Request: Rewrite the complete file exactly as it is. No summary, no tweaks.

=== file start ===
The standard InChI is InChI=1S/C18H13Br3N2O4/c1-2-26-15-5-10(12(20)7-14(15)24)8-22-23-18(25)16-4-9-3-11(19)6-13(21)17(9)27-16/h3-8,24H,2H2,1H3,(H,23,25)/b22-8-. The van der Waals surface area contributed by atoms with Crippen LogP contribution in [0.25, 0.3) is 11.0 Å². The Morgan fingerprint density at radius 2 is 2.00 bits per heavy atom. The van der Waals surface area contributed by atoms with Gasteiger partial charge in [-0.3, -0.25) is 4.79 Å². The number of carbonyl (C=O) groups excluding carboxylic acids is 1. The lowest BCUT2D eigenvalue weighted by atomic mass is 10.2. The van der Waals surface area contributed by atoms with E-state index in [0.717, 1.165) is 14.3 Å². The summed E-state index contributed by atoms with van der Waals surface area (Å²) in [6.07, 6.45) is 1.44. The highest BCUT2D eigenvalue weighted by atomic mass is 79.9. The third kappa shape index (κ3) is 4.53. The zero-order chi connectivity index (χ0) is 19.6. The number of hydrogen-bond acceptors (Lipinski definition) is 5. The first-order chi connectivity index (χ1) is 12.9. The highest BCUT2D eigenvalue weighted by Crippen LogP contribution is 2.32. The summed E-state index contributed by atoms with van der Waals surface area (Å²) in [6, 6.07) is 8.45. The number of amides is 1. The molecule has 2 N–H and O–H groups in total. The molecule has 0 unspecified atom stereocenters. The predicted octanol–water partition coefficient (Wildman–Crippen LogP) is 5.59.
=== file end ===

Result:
The standard InChI is InChI=1S/C18H13Br3N2O4/c1-2-26-15-5-10(12(20)7-14(15)24)8-22-23-18(25)16-4-9-3-11(19)6-13(21)17(9)27-16/h3-8,24H,2H2,1H3,(H,23,25)/b22-8-. The van der Waals surface area contributed by atoms with Crippen LogP contribution in [0.25, 0.3) is 11.0 Å². The Morgan fingerprint density at radius 2 is 2.00 bits per heavy atom. The van der Waals surface area contributed by atoms with Gasteiger partial charge in [-0.3, -0.25) is 4.79 Å². The number of carbonyl (C=O) groups excluding carboxylic acids is 1. The lowest BCUT2D eigenvalue weighted by atomic mass is 10.2. The van der Waals surface area contributed by atoms with E-state index in [0.717, 1.165) is 14.3 Å². The summed E-state index contributed by atoms with van der Waals surface area (Å²) in [6.07, 6.45) is 1.44. The highest BCUT2D eigenvalue weighted by atomic mass is 79.9. The third kappa shape index (κ3) is 4.53. The zero-order chi connectivity index (χ0) is 19.6. The number of hydrogen-bond acceptors (Lipinski definition) is 5. The first-order chi connectivity index (χ1) is 12.9. The highest BCUT2D eigenvalue weighted by Crippen LogP contribution is 2.32. The summed E-state index contributed by atoms with van der Waals surface area (Å²) in [6, 6.07) is 8.45. The number of amides is 1. The molecule has 2 N–H and O–H groups in total. The molecule has 0 unspecified atom stereocenters. The predicted octanol–water partition coefficient (Wildman–Crippen LogP) is 5.59.